PHYS 428 D/576 C/576 D: Special Topics in Experimental Physics

PHYS 428 D/576 C/576 D: Special Topics in Experimental Physics

 Advanced Techniques in Experimental Particle Physics


: 3 (Standard or CR/NC)


:  Tuesday 9:00 pm~10:20 pm 
   Wednesday 9:00 pm~ 10:20 pm 


: Physics & Astronomy B305

Vidyo Room

Name: EPE_group_meeting_indico_221658
Extension: 109221658
Phone number

Office Hour

: Wednesday, 1:00pm~2:30pm



: Shih-Chieh Hsu




: 206-543-2760


: Physics & Astronomy B313


Welcome to PHYS 428D and PHYS 576C/576D:  Advanced Techniques in Experimental Particle Physics. This course is designed to present concepts and applications of advanced techniques in experimental particle physics. It covers basic working principles of particle detectors, cutting-edge technologies in a variety of experiments, analysis skills to improve the precision of measurements, and statistical methods used to interpret experimental results. This course is open to all graduate students and advanced undergraduate seniors interested in learning more about advanced techniques to extract knowledge of Beyond the Standard Model physics from modern particle detectors.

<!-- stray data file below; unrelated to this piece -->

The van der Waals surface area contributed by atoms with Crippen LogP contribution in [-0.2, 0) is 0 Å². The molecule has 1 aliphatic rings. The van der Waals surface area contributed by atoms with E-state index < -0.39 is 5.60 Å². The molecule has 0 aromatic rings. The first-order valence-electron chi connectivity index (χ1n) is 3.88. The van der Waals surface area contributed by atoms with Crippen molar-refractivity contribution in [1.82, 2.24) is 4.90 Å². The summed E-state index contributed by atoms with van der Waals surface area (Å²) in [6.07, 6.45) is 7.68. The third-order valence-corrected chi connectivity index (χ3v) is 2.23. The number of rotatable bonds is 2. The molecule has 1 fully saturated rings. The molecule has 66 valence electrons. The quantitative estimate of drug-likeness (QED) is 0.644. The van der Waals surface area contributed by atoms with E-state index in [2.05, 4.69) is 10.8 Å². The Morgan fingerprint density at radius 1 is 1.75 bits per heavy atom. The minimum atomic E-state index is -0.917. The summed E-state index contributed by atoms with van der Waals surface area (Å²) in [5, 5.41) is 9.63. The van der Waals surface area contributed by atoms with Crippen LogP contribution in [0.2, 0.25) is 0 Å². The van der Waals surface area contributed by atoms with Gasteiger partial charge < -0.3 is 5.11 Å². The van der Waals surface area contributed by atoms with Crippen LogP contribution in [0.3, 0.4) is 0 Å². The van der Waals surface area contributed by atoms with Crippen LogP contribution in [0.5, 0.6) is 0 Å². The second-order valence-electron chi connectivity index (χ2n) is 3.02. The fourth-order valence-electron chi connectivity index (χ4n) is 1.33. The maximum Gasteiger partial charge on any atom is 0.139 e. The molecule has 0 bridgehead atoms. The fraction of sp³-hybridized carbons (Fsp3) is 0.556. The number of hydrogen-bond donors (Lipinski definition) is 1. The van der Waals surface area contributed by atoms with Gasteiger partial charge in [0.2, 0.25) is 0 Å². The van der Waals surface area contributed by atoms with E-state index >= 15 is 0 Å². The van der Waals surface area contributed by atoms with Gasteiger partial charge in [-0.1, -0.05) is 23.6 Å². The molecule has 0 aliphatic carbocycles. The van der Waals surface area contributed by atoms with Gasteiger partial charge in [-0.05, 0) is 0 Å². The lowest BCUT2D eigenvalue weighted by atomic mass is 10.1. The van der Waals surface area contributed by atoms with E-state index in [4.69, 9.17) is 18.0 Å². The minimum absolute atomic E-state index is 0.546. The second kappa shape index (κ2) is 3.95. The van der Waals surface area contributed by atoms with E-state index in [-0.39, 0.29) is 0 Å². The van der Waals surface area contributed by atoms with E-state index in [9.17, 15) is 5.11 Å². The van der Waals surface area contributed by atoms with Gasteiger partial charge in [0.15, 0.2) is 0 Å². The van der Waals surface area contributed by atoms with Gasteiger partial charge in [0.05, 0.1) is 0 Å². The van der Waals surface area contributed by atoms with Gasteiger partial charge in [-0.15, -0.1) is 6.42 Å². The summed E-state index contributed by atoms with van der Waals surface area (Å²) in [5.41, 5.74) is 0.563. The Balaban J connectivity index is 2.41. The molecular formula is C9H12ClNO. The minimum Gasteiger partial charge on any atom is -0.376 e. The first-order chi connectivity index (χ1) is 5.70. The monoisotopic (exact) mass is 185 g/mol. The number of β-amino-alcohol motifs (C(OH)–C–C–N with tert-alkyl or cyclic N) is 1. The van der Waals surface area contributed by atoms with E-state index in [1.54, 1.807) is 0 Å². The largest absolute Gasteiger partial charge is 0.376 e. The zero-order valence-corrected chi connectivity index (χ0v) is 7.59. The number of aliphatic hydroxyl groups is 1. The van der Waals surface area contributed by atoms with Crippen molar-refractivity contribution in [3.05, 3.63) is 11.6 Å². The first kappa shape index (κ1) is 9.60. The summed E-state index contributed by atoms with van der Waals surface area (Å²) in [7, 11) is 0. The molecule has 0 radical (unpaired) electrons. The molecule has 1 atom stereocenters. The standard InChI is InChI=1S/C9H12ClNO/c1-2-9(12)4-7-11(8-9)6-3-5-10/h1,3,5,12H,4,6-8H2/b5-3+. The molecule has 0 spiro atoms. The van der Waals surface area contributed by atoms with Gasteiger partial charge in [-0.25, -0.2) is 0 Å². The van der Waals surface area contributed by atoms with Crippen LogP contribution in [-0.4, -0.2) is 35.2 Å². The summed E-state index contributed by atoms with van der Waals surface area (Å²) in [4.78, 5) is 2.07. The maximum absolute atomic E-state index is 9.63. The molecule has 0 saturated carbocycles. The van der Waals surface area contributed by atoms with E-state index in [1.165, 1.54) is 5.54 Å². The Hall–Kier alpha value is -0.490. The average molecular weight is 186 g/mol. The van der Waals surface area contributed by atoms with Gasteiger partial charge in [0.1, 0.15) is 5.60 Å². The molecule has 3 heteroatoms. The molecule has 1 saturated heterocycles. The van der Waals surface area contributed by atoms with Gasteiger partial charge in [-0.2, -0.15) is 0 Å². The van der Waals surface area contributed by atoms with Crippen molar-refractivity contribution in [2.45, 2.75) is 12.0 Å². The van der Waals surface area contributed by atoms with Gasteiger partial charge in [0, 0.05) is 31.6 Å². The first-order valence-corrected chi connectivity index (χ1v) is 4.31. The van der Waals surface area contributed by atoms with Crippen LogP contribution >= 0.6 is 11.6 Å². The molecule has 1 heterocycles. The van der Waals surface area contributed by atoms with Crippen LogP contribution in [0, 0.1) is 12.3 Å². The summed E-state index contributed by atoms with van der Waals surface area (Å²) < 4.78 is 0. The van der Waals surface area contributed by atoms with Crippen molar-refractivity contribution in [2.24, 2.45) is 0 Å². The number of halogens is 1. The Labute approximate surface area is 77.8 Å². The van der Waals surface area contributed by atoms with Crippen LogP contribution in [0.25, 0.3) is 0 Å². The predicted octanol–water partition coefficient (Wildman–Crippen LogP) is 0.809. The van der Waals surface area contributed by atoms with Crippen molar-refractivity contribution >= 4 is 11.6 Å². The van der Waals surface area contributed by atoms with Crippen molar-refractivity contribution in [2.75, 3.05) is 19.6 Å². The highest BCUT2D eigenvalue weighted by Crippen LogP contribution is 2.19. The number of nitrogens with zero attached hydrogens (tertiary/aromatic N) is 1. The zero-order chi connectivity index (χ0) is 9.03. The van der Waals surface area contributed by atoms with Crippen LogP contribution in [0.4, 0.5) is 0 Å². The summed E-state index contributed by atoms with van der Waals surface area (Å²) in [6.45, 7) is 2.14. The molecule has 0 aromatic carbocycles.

Through a series of lectures in this course, students will learn basic understanding of detector working principles, state-of-the-art techniques to reconstruct charged, neutral or weakly-interacting particles, and their applications to selected experiments. In addition, you will perform a set of analyses to learn computation skills and statistical methods used to understand experimental results in this field of research. Technical discussions/tutorials of ROOT (, a CERN analysis toolkit, will be provided in order to enable you to conduct these analyses. The focus of the course is to provide the opportunity to see how experimental research is done in elementary particle physics.


Intermediate level physics courses (E&M, QM, and thermodynamics), or equivalent engineering courses.  If these prerequisites are not fulfilled, please enquire directly with me.